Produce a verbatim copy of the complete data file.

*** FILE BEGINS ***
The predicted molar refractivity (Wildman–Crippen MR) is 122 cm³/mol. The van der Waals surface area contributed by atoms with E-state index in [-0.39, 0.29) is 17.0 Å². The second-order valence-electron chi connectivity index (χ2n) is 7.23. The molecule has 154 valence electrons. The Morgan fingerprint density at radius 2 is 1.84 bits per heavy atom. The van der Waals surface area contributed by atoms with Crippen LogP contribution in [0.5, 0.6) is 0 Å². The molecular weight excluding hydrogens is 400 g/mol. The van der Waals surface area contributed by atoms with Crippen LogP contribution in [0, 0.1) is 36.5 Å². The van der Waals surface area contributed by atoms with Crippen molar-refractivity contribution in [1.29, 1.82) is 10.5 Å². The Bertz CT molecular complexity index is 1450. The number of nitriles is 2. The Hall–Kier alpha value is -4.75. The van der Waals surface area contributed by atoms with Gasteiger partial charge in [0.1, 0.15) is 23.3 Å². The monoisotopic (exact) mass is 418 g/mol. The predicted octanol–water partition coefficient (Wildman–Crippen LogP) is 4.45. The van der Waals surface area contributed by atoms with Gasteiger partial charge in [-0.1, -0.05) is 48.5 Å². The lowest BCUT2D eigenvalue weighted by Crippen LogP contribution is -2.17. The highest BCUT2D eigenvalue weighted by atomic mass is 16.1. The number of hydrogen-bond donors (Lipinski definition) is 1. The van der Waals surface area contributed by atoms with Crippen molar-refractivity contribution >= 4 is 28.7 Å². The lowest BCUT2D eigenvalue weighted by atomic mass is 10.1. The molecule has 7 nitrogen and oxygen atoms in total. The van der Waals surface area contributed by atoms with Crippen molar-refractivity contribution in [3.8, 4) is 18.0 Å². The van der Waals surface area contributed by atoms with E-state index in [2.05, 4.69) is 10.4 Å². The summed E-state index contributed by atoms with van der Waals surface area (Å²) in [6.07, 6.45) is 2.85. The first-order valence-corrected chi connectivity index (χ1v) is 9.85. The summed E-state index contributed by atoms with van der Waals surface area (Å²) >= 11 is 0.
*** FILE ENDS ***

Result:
The predicted molar refractivity (Wildman–Crippen MR) is 122 cm³/mol. The van der Waals surface area contributed by atoms with E-state index in [-0.39, 0.29) is 17.0 Å². The second-order valence-electron chi connectivity index (χ2n) is 7.23. The molecule has 154 valence electrons. The Morgan fingerprint density at radius 2 is 1.84 bits per heavy atom. The van der Waals surface area contributed by atoms with Crippen LogP contribution in [0.5, 0.6) is 0 Å². The molecular weight excluding hydrogens is 400 g/mol. The van der Waals surface area contributed by atoms with Crippen LogP contribution in [0, 0.1) is 36.5 Å². The van der Waals surface area contributed by atoms with Crippen molar-refractivity contribution in [1.29, 1.82) is 10.5 Å². The Bertz CT molecular complexity index is 1450. The number of nitriles is 2. The Hall–Kier alpha value is -4.75. The van der Waals surface area contributed by atoms with Gasteiger partial charge in [0.1, 0.15) is 23.3 Å². The monoisotopic (exact) mass is 418 g/mol. The predicted octanol–water partition coefficient (Wildman–Crippen LogP) is 4.45. The van der Waals surface area contributed by atoms with Gasteiger partial charge in [-0.1, -0.05) is 48.5 Å². The lowest BCUT2D eigenvalue weighted by Crippen LogP contribution is -2.17. The highest BCUT2D eigenvalue weighted by atomic mass is 16.1. The number of hydrogen-bond donors (Lipinski definition) is 1. The van der Waals surface area contributed by atoms with Crippen molar-refractivity contribution >= 4 is 28.7 Å². The lowest BCUT2D eigenvalue weighted by atomic mass is 10.1. The molecule has 7 nitrogen and oxygen atoms in total. The van der Waals surface area contributed by atoms with Crippen molar-refractivity contribution in [3.8, 4) is 18.0 Å². The van der Waals surface area contributed by atoms with E-state index in [2.05, 4.69) is 10.4 Å². The summed E-state index contributed by atoms with van der Waals surface area (Å²) in [6.07, 6.45) is 2.85. The first-order valence-corrected chi connectivity index (χ1v) is 9.85. The summed E-state index contributed by atoms with van der Waals surface area (Å²) >= 11 is 0.